I first read "Where the Red Fern Grows" 36 years ago. It’s a coming of age novel about a young pioneer boy of strong character. I remember the night well. I was telling my then 13-year-old son good night when he told me about the great book he was reading for school, and then mentioned the book report was due the next day. I asked, “Have you finished reading the book?” He shook his head with a worried expression. “Well, how far are you?” He showed me—page 69. One-hundred and eighty pages to go, and it was already 9 o’clock on a school night.
I remember sighing. It had been a long day – in those days, all my days were long as a single working mom. I grabbed some extra pillows from my bedroom and told him to slide over because we had a book to finish. Reading was hard for my boy back then, so I read out loud to him. We discussed some of the exciting scenes as we read. But mostly he just wanted to know what was going to happen next. It’s a page turner! By 2:45 a.m. we had finished the book. It didn’t take long to write the report. I was his secretary and wrote his comments as he excitedly told me what he liked most about the book, which was nearly everything! He copied the report over the next morning after only three hours of sleep.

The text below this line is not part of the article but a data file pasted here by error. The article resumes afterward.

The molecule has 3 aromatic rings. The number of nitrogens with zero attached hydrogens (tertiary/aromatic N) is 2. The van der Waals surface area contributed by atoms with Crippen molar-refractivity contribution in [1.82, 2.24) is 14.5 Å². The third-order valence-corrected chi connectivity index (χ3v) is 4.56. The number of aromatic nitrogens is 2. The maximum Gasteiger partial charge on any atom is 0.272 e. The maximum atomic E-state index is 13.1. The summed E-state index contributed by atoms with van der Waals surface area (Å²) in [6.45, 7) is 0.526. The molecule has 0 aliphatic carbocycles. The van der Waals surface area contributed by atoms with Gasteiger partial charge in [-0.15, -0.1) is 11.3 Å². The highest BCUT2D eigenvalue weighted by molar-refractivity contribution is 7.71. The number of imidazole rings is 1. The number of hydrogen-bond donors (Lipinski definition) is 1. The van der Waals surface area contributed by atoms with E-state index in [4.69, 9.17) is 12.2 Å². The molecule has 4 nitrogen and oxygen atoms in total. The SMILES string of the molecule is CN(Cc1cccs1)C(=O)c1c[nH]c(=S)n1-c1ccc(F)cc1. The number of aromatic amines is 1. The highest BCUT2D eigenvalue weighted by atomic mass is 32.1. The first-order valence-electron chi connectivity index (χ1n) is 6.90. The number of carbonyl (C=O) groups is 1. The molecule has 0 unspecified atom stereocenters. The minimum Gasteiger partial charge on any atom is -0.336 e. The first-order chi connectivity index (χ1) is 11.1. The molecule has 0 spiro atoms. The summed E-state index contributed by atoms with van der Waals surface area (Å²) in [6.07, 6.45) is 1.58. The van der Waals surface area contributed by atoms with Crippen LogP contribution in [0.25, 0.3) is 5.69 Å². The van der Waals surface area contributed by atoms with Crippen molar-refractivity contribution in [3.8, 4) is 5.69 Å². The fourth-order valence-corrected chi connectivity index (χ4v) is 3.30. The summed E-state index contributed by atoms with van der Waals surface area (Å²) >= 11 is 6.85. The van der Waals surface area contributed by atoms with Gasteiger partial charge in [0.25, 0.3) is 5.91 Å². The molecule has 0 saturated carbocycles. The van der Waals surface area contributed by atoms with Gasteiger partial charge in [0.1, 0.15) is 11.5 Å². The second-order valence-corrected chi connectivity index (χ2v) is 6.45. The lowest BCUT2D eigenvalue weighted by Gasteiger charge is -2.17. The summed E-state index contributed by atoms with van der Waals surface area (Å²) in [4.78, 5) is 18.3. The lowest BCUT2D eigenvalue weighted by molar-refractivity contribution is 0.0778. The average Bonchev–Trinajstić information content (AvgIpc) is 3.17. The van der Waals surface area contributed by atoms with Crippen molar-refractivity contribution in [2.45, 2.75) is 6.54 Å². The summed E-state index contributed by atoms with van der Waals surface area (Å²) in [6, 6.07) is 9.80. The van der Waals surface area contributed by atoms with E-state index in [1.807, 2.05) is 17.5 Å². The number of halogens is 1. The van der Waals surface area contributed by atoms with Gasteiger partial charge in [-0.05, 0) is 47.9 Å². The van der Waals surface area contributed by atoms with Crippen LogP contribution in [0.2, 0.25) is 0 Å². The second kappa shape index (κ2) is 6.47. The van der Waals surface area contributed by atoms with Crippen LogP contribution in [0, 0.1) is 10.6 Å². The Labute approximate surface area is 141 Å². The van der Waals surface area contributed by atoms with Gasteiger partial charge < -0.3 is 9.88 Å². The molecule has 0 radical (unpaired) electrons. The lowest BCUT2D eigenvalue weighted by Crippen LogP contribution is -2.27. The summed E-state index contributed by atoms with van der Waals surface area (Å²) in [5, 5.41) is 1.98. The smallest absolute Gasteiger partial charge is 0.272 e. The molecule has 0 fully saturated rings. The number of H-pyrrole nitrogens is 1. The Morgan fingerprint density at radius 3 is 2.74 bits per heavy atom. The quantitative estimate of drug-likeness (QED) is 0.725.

I finished reading this novel again last week. This time I loved it almost as much as my son did back then. The author tells the story through the eyes of Billy, a 13-year-old boy who is suffering from a serious case of “dog-wanting disease.” He tries to be grown up and yet openly cries when things get too hard. He’s ambivalent about his mother’s kisses as she fusses and worries over him. His father is a farmer and his grandfather owns the only general store in the village.
Billy learns wilderness survival and hunting skills as a child and grows to be a determined and strong-willed adolescent who clearly knows the difference between right and wrong.
Nothing is handed to Billy. He works hard as a trapper for two years before he has enough money to buy a pair of coon dogs. The part where he trains his dogs, Big Dan and Little Ann, is my favorite. The tenderness, empathy and love between him and his dogs, and the dogs for each other, is almost magical.
Another part I love is when his mother makes him a coon skin hat from his first coon hide, even though she worries about him every minute he is out coon hunting. And when he finds the red fern – it’s truly a beautiful story. I think everyone should read this book because it is simple and yet so deep. My son grew up to be a fine and resilient man, maybe a bit like Billy. There are many lessons to learn from this novel. If you read it years ago, you’ll be surprised how much more it will mean to you, re-reading it as an adult.
Cheryl Bazzoui is an author who lives in Bradford. She writes under the pen name Ann McCauley.